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The EMCRF – Oxford’s dedicated facility for experimental medicine research

Supporting the delivery of clinical research across Oxford, the Oxford Experimental Medicine Clinical Research Facility (EMCRF) provides a specialised environment for early-phase and translational research. A hub of the NIHR Oxford Clinical Research Facility, it plays a critical role in advancing the understanding of new medicines and treatments with dedicated facilities for clinical researchers across Oxford’s universities and NHS partners.

Transforming Oxford’s capabilities in early-phase research

With a focus on experimental medicine research, involving both patients and healthy volunteers, the Oxford EMCRF facilitates research into the safety and pharmacology of new treatments and vaccines. It was established to address a pressing need for a centralised, well-equipped space for experimental medicine and early translational research across multiple disciplines. Prior to its launch in 2023, Oxford had several smaller, department-specific centres for early-stage Phase 1 and experimental medicine research that lacked core staffing and equipment. This fragmented approach limited access and capability, prompting the need for a single, central facility.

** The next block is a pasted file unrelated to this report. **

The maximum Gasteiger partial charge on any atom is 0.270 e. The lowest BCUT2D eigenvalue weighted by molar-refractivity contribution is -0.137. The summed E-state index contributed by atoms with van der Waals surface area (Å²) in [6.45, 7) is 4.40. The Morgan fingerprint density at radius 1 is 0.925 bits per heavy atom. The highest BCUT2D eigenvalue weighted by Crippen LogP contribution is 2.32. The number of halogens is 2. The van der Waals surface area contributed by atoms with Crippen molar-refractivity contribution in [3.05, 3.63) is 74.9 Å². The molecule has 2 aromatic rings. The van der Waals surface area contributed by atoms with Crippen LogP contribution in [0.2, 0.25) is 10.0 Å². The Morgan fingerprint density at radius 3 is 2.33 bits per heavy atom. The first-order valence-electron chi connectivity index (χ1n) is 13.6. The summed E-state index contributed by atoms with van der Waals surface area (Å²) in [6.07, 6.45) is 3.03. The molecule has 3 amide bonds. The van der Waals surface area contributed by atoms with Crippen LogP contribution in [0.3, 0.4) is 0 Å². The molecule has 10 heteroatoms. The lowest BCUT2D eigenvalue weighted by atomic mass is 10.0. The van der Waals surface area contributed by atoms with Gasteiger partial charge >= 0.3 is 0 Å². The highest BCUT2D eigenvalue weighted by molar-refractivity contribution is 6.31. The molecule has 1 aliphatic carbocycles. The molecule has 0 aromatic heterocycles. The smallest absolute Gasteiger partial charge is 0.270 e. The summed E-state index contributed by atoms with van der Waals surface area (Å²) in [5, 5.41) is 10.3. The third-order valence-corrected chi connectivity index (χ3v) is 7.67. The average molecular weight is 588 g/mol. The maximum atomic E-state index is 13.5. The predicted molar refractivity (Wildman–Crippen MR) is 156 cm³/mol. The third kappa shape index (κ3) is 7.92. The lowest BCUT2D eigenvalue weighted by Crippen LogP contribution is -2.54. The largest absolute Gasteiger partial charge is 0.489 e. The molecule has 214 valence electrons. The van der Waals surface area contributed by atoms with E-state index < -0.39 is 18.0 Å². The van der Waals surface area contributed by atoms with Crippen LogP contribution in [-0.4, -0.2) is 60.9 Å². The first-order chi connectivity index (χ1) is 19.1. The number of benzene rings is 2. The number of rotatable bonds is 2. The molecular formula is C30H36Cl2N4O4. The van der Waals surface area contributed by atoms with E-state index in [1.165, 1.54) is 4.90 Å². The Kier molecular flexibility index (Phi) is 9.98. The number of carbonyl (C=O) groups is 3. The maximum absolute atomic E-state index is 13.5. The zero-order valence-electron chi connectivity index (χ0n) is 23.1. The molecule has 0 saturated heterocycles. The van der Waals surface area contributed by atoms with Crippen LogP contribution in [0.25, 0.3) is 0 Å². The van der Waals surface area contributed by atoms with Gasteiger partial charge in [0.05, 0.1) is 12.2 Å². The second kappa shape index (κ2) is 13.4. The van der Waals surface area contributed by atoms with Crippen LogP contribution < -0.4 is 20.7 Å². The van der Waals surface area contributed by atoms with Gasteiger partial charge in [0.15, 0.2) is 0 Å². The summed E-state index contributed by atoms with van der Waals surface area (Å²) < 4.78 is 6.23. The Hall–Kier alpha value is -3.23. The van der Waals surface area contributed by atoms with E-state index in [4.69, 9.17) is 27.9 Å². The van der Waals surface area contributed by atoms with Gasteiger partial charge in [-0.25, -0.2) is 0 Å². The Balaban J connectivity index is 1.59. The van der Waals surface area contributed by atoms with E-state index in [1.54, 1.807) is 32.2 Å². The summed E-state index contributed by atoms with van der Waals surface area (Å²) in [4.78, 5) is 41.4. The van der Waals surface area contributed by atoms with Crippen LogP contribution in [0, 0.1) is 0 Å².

The EMCRF works on the central ethos that it is available to all researchers across Oxford University’s Medical Sciences Division and Oxford University Hospitals NHS Foundation Trust. This versatility ensures that teams from various specialties, as well as industry-sponsored studies, can access a dedicated suite of resources and expertise to deliver high-intensity studies.

Duncan Richards, Climax Professor of Clinical Therapeutics at the University of Oxford and Director of the EMCRF, explains, “We refurbished space at the former John Warin ward in the Churchill Hospital to create a 13-bed unit with specialist facilities for studies with patients. These include negative pressure rooms for respiratory infection challenge studies, and the capability to undertake complex research procedures like endoscopies, lumbar punctures, and biopsies, relieving pressure on access to stretched NHS resources. It very much looks like a hospital ward when you walk in, but with the critical difference that everything we do here is in the pursuit of research.”

The facility offers overnight accommodation, treatment rooms and consulting rooms, as well as a Level 2 containment lab for sample processing and storage. It has been designed from the ground up to support a broad range of experimental medicine research, from simple observational studies to complex interventional trials.

With studies coming into the EMCRF from various disciplines, support from the Oxford Joint Research Office (JRO) means the set-up and governance of studies is a smooth process. “We have a well-streamlined onboarding process now for new studies, which includes a detailed risk assessment,” explains Professor Richards. “By working closely with the Oxford Joint Research Office, we can ensure that the information we’re collecting directly enables this risk assessment. We apply a common approach that supports a more efficient and rapid study set-up, whether the study comes from vaccines, respiratory, gastroenterology or neurology.”